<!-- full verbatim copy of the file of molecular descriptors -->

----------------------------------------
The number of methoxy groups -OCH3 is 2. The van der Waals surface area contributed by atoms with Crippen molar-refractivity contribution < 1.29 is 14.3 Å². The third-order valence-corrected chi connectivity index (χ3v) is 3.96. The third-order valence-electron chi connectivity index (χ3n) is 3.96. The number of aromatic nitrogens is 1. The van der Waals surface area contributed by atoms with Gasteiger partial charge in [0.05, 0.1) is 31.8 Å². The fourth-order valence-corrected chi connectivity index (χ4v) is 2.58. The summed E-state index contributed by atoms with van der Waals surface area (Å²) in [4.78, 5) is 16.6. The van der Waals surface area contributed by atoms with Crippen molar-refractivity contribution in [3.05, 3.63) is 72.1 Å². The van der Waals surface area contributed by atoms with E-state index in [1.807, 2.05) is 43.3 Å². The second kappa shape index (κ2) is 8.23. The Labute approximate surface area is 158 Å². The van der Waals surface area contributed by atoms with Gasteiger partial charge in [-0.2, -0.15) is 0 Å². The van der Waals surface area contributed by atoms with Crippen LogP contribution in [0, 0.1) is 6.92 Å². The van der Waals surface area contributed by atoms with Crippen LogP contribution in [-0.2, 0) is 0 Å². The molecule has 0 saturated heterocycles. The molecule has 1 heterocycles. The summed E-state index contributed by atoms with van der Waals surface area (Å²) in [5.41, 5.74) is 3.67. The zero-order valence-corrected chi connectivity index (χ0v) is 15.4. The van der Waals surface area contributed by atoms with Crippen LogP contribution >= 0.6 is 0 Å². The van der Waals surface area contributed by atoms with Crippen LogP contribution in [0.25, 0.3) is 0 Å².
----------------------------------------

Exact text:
The number of methoxy groups -OCH3 is 2. The van der Waals surface area contributed by atoms with Crippen molar-refractivity contribution < 1.29 is 14.3 Å². The third-order valence-corrected chi connectivity index (χ3v) is 3.96. The third-order valence-electron chi connectivity index (χ3n) is 3.96. The number of aromatic nitrogens is 1. The van der Waals surface area contributed by atoms with Gasteiger partial charge in [0.05, 0.1) is 31.8 Å². The fourth-order valence-corrected chi connectivity index (χ4v) is 2.58. The summed E-state index contributed by atoms with van der Waals surface area (Å²) in [4.78, 5) is 16.6. The van der Waals surface area contributed by atoms with Crippen molar-refractivity contribution in [3.05, 3.63) is 72.1 Å². The van der Waals surface area contributed by atoms with E-state index in [1.807, 2.05) is 43.3 Å². The second kappa shape index (κ2) is 8.23. The Labute approximate surface area is 158 Å². The van der Waals surface area contributed by atoms with Gasteiger partial charge in [-0.2, -0.15) is 0 Å². The van der Waals surface area contributed by atoms with Crippen LogP contribution in [0, 0.1) is 6.92 Å². The van der Waals surface area contributed by atoms with Crippen LogP contribution in [-0.2, 0) is 0 Å². The molecule has 0 saturated heterocycles. The molecule has 1 heterocycles. The summed E-state index contributed by atoms with van der Waals surface area (Å²) in [5.41, 5.74) is 3.67. The zero-order valence-corrected chi connectivity index (χ0v) is 15.4. The van der Waals surface area contributed by atoms with Crippen LogP contribution >= 0.6 is 0 Å². The van der Waals surface area contributed by atoms with Crippen LogP contribution in [0.25, 0.3) is 0 Å².